2019 Archive

2nd September 2019  – “Fungi are more than just soup: An appreciation of a poorly understood kingdom”- Dr Stuart Skeates

Stuart has been an enthusiastic amateur mycologist for most of his adult life after a good friend and mentor from the Natural History Museum introduced him to this little known kingdom. His talk will be a general introduction to the fungal kingdom looking not just at their diversity but also their evolutionary history, their roles in the environment and their interactions with humans, both helpful and problematic. Fungi can be found in almost every aspect of the world around us even being able to survive in space.

In his professional life he worked as a GP and medical educationalist, a career he realised was his calling following a brief diversion into mathematics. He has been leader of the Hampshire Fungus Recording group for the past fifteen years which has been documenting the 3000 species of fungi found in Hampshire. The group has found many new species to Britain and some newly described species.

5th August  2019 “Designing cycleways” Helen Littler

Helen’s talk will discuss the science behind designing for cyclists – balancing the needs of these muscle powered machines against other road users. She will then show some cycling projects to demonstrate how these principles are applied to real life civil engineering.

2019 is the Centenary of the Women in Engineering Society, Helen will be briefly discussing the history of the society and its role today.

Hampshire born Helen has been cycling Southern Hampshire since she learnt to ride at age six. It was also around this point she decided to be a civil engineer. She is now a Chartered Civil Engineer at WSP, fulling her dream of designing infrastructure to get more people travelling actively.

3rd June 2019 “ Nanostructured Materials” Dr Alex Robertson

The development of new materials is often the key enabling step that allows us to realise new technologies. A famous example of this is how the integrated circuit, the basis for all our phones and computers, was only possible thanks to the invention and perfection of an exacting technique for growing high quality silicon crystals. Now, many of the greatest scientific challenges are bottlenecked by the development of new materials. The field of nanomaterials is now revolutionising many fields, such as giving us better catalysts in industry, and is poised to deliver leaps in electronics, batteries, healthcare, and structural materials.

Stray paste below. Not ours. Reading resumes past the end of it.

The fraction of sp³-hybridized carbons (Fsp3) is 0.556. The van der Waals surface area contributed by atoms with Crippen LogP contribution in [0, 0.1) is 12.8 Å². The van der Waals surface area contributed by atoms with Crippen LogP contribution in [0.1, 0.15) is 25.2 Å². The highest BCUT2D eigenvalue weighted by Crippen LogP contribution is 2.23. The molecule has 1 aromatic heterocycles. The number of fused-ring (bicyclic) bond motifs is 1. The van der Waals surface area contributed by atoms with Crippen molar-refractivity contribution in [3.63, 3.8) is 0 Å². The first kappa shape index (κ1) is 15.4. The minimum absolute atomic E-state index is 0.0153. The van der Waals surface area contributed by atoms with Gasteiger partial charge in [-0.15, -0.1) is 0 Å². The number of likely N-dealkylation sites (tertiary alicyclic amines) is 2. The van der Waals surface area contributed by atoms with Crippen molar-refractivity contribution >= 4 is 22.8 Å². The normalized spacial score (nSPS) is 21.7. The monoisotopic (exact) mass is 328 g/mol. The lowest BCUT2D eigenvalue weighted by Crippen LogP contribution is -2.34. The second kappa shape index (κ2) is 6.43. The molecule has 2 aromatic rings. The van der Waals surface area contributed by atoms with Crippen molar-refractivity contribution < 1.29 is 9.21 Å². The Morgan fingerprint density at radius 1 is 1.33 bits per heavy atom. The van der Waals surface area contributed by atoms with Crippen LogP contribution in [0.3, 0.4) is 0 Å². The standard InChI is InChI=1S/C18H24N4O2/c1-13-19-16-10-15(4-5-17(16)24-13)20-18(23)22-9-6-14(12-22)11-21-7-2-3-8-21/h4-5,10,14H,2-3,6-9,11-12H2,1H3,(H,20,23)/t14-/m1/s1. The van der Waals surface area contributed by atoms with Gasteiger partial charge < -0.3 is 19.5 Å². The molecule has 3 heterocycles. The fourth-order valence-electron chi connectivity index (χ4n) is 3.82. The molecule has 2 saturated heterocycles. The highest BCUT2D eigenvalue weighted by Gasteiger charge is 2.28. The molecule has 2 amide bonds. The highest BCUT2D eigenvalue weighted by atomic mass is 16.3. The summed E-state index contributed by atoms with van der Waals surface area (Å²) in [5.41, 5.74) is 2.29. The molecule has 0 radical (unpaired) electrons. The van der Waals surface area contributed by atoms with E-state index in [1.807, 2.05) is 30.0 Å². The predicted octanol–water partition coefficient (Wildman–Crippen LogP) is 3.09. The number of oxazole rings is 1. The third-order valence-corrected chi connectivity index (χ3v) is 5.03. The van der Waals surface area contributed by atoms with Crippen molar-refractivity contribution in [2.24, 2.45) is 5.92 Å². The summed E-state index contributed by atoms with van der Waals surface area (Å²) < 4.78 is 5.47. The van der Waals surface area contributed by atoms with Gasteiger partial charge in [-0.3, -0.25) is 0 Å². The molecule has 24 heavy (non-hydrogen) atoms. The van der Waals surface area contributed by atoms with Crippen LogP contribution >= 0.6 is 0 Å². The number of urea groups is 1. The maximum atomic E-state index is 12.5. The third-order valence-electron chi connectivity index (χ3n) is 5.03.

I will discuss what makes a nanomaterial, and introduce some of the main candidates of interest. This includes graphene, whose emergence has caused a lot of interest over the past fifteen years. I will discuss how their structure gives them their unique and exciting properties, and explore if and how they may impact our daily lives in the future. Finally, I will include some discussion of what my own research is in this field, and how it links in to the big picture of nanomaterials research.

Dr Alex Robertson is a Royal Society University Research Fellow at the University of Oxford. His research as a doctoral student and a post-doc was on the synthesis and characterisation of nanomaterials, with a particular focus on graphene. With the support of the Royal Society, he has now moved toward developing new techniques to understand how battery materials behave, and degrade, while they are charged and discharged.

Dr Alex Robertson is a Royal Society University Research Fellow at the University of Oxford. His research as a doctoral student and a post-doc was on the synthesis and characterisation of nanomaterials, with a particular focus on graphene. With the support of the Royal Society, he has now moved toward developing new techniques to understand how battery materials behave, and degrade, while they are charged and discharged.

20th May 2019 “Neutron stars: Laboratories for fundamental physics” – Dr Andreas Schmitt

Neutron stars are ultra-dense. Matter in their interior is very different from ordinary matter on earth or even from ordinary stellar matter. In the quest to understand properties of neutron stars we are pushing the boundaries of our knowledge of nuclear and particle physics. In this talk, I will give a pedagogical introduction to dense matter inside neutron stars and discuss how researchers attempt to “look inside” the star, i.e., how astrophysical observations can be connected with microscopic and fundamental properties of matter.

2004          PhD at Goethe University Frankfurt, Germany
2005-2007 Postdoctoral positions at MIT in Cambridge, USA, and Washington University in St Louis, USA
2007-2015 Postdoc and Assistant Professor at Technical University Vienna, Austria
2015 –       Ernest Rutherford Fellow and Associate Professor (since 2019) at University of Southampton and STAG research centre

April 1st 2019 “The very, very early universe”. Prof David Wands

The present-day expansion of our universe points towards a singular origin, 14 billion years ago, in a Hot Big Bang. This conclusion seems inescapable within the context of Einstein’s classical theory of general relativity and the matter and radiation we observe around us. But the detailed structure of our Universe, revealed in the largest astronomical surveys currently underway, implies a pattern of primordial density fluctuations that may require a quantum origin soon after or, perhaps, even before the Big Bang. I will discuss how cosmologists use current observations to infer anything about the very early universe, and what we think we know about fundamental physics and the Big Bang.